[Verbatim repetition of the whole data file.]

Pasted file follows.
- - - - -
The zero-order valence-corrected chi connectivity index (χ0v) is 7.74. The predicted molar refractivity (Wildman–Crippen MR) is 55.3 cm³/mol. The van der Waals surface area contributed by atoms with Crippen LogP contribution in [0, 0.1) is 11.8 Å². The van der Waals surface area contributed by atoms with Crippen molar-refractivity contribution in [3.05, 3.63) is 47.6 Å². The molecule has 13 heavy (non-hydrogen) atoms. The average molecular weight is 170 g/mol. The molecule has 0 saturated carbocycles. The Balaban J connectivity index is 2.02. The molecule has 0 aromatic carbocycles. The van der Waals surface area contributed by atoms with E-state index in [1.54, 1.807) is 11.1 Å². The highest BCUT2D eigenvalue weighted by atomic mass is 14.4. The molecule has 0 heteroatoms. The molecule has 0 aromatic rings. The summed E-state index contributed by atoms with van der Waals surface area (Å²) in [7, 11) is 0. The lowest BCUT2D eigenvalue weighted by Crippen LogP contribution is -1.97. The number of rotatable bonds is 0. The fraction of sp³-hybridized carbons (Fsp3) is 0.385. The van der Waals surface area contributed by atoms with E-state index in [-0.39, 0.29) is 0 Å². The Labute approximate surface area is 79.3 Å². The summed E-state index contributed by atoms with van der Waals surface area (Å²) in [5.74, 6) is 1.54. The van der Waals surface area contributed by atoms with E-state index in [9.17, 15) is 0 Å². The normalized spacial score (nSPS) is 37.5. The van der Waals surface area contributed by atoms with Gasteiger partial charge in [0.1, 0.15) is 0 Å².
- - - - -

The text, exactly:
The zero-order valence-corrected chi connectivity index (χ0v) is 7.74. The predicted molar refractivity (Wildman–Crippen MR) is 55.3 cm³/mol. The van der Waals surface area contributed by atoms with Crippen LogP contribution in [0, 0.1) is 11.8 Å². The van der Waals surface area contributed by atoms with Crippen molar-refractivity contribution in [3.05, 3.63) is 47.6 Å². The molecule has 13 heavy (non-hydrogen) atoms. The average molecular weight is 170 g/mol. The molecule has 0 saturated carbocycles. The Balaban J connectivity index is 2.02. The molecule has 0 aromatic carbocycles. The van der Waals surface area contributed by atoms with E-state index in [1.54, 1.807) is 11.1 Å². The highest BCUT2D eigenvalue weighted by atomic mass is 14.4. The molecule has 0 heteroatoms. The molecule has 0 aromatic rings. The summed E-state index contributed by atoms with van der Waals surface area (Å²) in [7, 11) is 0. The lowest BCUT2D eigenvalue weighted by Crippen LogP contribution is -1.97. The number of rotatable bonds is 0. The fraction of sp³-hybridized carbons (Fsp3) is 0.385. The van der Waals surface area contributed by atoms with E-state index in [-0.39, 0.29) is 0 Å². The Labute approximate surface area is 79.3 Å². The summed E-state index contributed by atoms with van der Waals surface area (Å²) in [5.74, 6) is 1.54. The van der Waals surface area contributed by atoms with E-state index in [9.17, 15) is 0 Å². The normalized spacial score (nSPS) is 37.5. The van der Waals surface area contributed by atoms with Gasteiger partial charge in [0.1, 0.15) is 0 Å².